The cover is shot by Eric Ray Davidson. (source)
The cover is shot by Eric Ray Davidson. (source)
The 24-year-old pop star with 2 Grammy noms and 10 multi-platinum singles to her name, covers the October issue of Cosmopolitan, photographed by Peggy Sirota. Inside, the imperfect pop star gets candid about her bipolar disorder and how music has helped her focus her energy.
On being “pretty regular”: “I’ll sometimes look at other artists who seem so larger-than-life and wonder, Am I not supposed to be here?”
On being an open book about her past: “I shared a lot about myself, assuming the world would be kind. And that hasn’t quite been the case.”
On being questioned -“Are you a crazy, rambunctious bad girl, or are you an activist, political, fund-raising philanthropist?”: “Like, how f*cking immune are you to the human experience? Sometimes I want to have really good sex and sometimes I want to save the world, and sometimes I might try to do both in the same day!”
On being a Libra and wanting everyone to love her: “That’s the problem: I’ll do what I want, knock down everyone in my path who says I shouldn’t, and then when people don’t like it, I’m like, ‘Why?!’”
On not being a picture-perfect pop star: “But I love that, because I wake up every day wild-eyed and spongy, trying to do things better than the last time.”
On how music has helped her manage her energy: “I have bipolar disorder, and I get bored of shit really quickly. Music is this thing that I get to focus all my chaotic energy into, and it’s not a void that doesn’t love me back. It’s been the only place I can direct all that and have something to show for it that tells me, ‘Hey, you’re not that bad.’ If my brain is a bunch of broken glass, I get to make it into a mosaic.”
On her identity as a poet: “It’s ironic having to explain to people that I’m a poet. It’d be like talking to Michael Jordan about baseball and saying, ‘Oh you’re gonna try basketball?’” (source)
The legendary diva covers the August 2019 issue of Cosmopolitan US, on stands July 16th. Inside, the music icon talks about making it before the YouTube era, her apparent preference for younger men, and shares advice for how to take a good selfie.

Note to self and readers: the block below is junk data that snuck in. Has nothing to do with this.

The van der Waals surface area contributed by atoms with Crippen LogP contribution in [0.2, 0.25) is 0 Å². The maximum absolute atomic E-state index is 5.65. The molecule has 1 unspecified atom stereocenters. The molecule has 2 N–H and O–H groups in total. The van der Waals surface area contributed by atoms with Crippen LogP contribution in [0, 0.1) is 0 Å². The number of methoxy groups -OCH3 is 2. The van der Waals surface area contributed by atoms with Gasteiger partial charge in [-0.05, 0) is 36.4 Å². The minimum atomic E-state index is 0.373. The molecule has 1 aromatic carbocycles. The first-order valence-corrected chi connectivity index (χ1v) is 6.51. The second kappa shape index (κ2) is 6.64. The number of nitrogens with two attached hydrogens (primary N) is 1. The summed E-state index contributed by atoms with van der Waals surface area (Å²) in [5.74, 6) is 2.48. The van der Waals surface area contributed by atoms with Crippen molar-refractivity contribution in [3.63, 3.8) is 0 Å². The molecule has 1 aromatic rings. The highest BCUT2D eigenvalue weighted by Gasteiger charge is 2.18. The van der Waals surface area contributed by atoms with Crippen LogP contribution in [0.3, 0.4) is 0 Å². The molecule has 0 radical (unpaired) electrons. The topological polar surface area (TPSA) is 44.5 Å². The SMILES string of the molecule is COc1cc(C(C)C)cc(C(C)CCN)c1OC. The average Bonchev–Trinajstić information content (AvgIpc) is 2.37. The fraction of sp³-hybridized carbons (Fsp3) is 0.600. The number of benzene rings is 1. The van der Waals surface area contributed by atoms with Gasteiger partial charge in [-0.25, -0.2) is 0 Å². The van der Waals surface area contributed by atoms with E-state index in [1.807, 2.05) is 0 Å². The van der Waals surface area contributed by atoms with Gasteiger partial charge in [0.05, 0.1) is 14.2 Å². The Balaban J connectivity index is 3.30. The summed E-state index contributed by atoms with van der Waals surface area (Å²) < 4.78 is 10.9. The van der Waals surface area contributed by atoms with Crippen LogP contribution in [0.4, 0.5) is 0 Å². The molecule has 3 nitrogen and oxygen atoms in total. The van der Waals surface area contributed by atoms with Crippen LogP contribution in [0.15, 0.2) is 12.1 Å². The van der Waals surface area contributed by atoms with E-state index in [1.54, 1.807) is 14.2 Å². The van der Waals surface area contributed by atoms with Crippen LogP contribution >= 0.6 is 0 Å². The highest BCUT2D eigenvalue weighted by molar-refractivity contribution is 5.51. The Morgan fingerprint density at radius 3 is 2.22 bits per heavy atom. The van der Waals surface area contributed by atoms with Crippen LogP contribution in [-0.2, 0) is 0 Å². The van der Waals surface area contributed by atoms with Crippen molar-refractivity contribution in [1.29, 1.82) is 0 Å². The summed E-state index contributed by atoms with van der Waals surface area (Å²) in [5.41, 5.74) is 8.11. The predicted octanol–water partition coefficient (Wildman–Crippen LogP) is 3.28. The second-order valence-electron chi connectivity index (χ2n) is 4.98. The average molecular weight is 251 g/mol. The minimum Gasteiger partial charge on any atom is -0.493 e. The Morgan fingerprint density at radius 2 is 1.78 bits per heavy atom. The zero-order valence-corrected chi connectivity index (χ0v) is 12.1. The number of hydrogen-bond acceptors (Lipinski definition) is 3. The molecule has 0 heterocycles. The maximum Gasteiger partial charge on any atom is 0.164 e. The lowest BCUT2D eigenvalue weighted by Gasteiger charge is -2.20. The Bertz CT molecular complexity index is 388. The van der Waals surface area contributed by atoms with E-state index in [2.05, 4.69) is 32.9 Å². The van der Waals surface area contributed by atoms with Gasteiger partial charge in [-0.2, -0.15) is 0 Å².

On the difference between her and the new breed of superstars:
“They have no idea what I went through as a child to even get to be an 18-year-old girl with a record deal. This was before you could just go on YouTube and sing.”
On growing up on Long Island as a mixed African-American, Venezuelan, and Irish girl with divorced parents and financial challenges:
“People didn’t understand who I was, what I was, my ethnicity, the fact that we didn’t have money.”
On how her rocky childhood shaped her love of Christmas:
“As a kid, I always hoped for great Christmases, and we didn’t have them. My brother and sister would come back to wherever I was with my mom, and they’d be fighting and ruining the holiday. I would still be like You know what? I just want to have the best time.”
On industry artists writing their own music:
“A lot of artists say they write, but they don’t really write. No offense to anybody, that’s just what I’ve seen.”
On her apparent preference for younger men:
“I haven’t had that many, but there has been a variety pack. I’ve only been with five people in my life, so I’m kind of a prude, honestly, compared to most others in the field.”
On the best birthday present she’s ever gotten:
“I don’t have birthdays.”
On her advice for taking a good selfie:
“Let someone else take the picture. Unpurse your lips!!! Ugh.” (source)